Workers’ comp fees cash cow for lawyer-lawmakers
By RICK BRUNDRETT
A total of nearly $4 million in legal fees from workers’ compensation cases was paid out in 2017 to 21 lawyer-legislators or their law firms, records show – fees typically approved by commissioners who are screened and confirmed by state senators.
The two lawmakers reporting the highest workers’ comp earnings last year were Sen. Luke Rankin, R-Horry, who chairs the Senate Judiciary Committee responsible for screening candidates for the Workers’ Compensation Commission; and Rep. Tommy Pope, R-York and the House speaker pro tempore.
Rankin reported $540,948 – 41 percent of the total $1.3 million in fees listed on income-disclosure forms by 10 attorney-senators. Pope reported $969,237 – more than a third of the $2.6 million collectively listed by an 11-member group of House lawyer-lawmakers, The Nerve’s review found.
Pope told The Nerve that the nearly $1 million in legal fees listed on his income-disclosure form, filed March 29 with the State Ethics Commission, were earned by other lawyers in his law firm. He did not list any details about the identities or number of clients on his disclosure form.
“As far as actual hearings, we’ve got three guys who do workers’ comp,” Pope said, adding, though, he shares in the firm’s profits as a partner.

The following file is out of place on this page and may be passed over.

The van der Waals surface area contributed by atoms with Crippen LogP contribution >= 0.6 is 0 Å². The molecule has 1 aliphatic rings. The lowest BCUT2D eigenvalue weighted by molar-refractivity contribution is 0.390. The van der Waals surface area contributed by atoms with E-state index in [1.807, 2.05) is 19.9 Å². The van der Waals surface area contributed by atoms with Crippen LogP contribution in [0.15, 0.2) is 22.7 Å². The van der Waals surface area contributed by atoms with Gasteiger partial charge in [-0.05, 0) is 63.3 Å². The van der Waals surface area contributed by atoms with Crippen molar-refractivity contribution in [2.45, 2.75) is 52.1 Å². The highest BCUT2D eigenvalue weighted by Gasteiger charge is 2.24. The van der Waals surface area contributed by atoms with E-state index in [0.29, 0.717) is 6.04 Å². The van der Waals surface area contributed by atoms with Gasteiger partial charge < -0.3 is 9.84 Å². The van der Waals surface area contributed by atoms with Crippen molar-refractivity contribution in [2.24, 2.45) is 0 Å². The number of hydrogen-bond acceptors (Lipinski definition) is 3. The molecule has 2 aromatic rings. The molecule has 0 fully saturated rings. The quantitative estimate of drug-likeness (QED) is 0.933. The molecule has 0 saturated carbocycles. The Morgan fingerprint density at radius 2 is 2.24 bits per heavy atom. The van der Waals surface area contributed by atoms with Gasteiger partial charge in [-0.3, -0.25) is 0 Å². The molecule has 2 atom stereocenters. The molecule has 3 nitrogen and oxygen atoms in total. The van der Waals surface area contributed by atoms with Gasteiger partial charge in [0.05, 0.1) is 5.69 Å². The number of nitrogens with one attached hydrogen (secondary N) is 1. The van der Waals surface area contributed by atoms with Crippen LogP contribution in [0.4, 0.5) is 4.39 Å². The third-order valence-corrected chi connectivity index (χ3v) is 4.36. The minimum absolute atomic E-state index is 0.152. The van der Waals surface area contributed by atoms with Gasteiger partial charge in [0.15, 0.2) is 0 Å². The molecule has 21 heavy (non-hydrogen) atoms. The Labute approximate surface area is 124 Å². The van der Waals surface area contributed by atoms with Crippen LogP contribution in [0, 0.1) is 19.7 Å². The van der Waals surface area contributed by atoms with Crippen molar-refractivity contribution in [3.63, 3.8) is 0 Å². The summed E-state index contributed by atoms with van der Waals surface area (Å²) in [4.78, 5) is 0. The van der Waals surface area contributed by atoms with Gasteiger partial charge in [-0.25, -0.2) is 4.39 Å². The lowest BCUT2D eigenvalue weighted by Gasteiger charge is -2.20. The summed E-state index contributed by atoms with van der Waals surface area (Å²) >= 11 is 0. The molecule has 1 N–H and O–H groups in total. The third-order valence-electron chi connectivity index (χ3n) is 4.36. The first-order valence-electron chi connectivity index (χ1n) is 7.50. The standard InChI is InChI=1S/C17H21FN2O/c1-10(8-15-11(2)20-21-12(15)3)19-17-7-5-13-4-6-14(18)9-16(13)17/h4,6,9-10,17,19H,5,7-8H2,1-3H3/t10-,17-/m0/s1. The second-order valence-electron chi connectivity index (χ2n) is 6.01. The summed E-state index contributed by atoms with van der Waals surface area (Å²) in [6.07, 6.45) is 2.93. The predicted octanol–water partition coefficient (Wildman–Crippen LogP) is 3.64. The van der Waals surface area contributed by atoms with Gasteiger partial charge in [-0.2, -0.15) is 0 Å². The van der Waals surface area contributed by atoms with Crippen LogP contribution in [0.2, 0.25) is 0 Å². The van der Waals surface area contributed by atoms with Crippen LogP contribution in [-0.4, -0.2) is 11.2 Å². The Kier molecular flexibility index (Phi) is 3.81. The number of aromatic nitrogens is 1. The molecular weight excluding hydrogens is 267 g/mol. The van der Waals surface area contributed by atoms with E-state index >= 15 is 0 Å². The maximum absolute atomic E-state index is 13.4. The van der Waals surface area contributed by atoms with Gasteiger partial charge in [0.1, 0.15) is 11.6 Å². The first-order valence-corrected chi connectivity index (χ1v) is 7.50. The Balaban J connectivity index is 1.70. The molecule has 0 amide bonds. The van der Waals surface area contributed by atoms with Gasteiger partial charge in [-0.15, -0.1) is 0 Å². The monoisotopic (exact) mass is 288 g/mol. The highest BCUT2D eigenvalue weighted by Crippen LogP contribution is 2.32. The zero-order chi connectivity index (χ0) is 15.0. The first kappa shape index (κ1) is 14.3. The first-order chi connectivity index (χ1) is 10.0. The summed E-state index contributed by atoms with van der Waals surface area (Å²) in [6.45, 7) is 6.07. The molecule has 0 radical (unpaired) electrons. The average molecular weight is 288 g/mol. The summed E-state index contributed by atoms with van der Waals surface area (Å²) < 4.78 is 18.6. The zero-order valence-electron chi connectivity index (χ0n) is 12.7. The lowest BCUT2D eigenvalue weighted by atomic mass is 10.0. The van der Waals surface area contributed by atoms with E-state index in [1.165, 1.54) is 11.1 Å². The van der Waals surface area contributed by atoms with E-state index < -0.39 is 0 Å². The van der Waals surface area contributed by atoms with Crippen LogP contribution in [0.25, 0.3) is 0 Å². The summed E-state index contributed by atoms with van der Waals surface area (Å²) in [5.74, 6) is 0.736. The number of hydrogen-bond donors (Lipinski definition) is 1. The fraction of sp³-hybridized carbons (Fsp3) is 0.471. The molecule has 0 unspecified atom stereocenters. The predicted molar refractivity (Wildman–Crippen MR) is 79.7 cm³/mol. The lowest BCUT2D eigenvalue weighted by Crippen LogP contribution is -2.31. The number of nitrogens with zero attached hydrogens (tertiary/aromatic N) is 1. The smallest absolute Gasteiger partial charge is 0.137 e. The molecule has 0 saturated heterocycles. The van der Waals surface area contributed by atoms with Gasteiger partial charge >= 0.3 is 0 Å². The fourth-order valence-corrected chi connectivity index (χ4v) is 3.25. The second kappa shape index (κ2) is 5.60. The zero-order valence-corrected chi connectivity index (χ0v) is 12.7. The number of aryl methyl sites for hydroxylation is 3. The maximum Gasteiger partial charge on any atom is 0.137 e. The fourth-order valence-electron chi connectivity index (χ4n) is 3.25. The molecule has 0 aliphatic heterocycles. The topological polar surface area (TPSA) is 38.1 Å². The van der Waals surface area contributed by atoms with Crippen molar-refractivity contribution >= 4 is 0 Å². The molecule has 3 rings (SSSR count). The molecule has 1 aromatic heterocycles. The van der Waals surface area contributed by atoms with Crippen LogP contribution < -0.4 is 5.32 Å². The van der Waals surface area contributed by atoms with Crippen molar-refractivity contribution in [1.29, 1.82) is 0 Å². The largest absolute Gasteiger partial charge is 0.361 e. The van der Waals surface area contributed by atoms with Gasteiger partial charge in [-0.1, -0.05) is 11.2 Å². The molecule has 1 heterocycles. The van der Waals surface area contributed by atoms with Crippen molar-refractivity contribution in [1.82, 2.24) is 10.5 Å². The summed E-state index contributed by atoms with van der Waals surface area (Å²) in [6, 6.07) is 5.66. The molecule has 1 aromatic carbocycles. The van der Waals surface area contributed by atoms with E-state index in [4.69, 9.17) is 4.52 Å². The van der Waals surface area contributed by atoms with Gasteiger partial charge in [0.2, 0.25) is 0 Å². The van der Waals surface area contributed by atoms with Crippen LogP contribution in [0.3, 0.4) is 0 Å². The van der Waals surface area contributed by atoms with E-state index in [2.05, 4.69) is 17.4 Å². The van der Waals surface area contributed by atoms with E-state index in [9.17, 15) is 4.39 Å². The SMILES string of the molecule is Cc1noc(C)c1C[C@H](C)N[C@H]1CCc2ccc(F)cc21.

Rankin did not immediately respond to a message Tuesday from The Nerve seeking comment.
At least five other lawyer-lawmakers who listed workers’ compensation fees earned in 2017 have sponsored workers’ compensation legislation this year or last, records show.
While no one is accusing those lawmakers of wrongdoing, critics have long argued that attorneys in the Legislature have an inherent advantage when they appear before judges whom they elect, as well as boards and commissions, including the seven-member Workers’ Compensation Commission.
Commissioners are appointed to six-year terms by the governor, with consent of the Senate. The governor, with consent of the Senate, also selects one of the commissioners to serve as chairman for a two-year term. The Legislature sets the agency’s annual budget, which this fiscal year totals $7.1 million.
Under state law, the annual salary for workers’ compensation commissioners is 85 percent of a circuit court judge’s yearly salary. The commission chairman currently receives $125,208 annually, while the other six commissioners make $120,153, according to the state salary database.
Workers’ compensation insurance carried by employers is intended to cover qualified medical expenses and a percentage of wages for workers hurt on the job. Individual members of the Workers’ Compensation Commission can conduct hearings at the request of injured employees if, for example, employers deny that a claimed injury occurred during work hours, or if injured workers don’t believe they received all of the available wage or medical benefits.
Commissioners approve legal fees for attorneys representing injured workers, subject to state law and regulations.
On the last line of his income-disclosure form, called a statement of economic interests (SEI), filed March 30 with the State Ethics Commission, Rankin reported $540,948 in legal fees last year for representing “multiple clients” before the commission, though he didn’t identify or specify the number of clients. He listed three limited liability companies as private-income sources in 2017, as required by a change in state ethics law that took effect last year.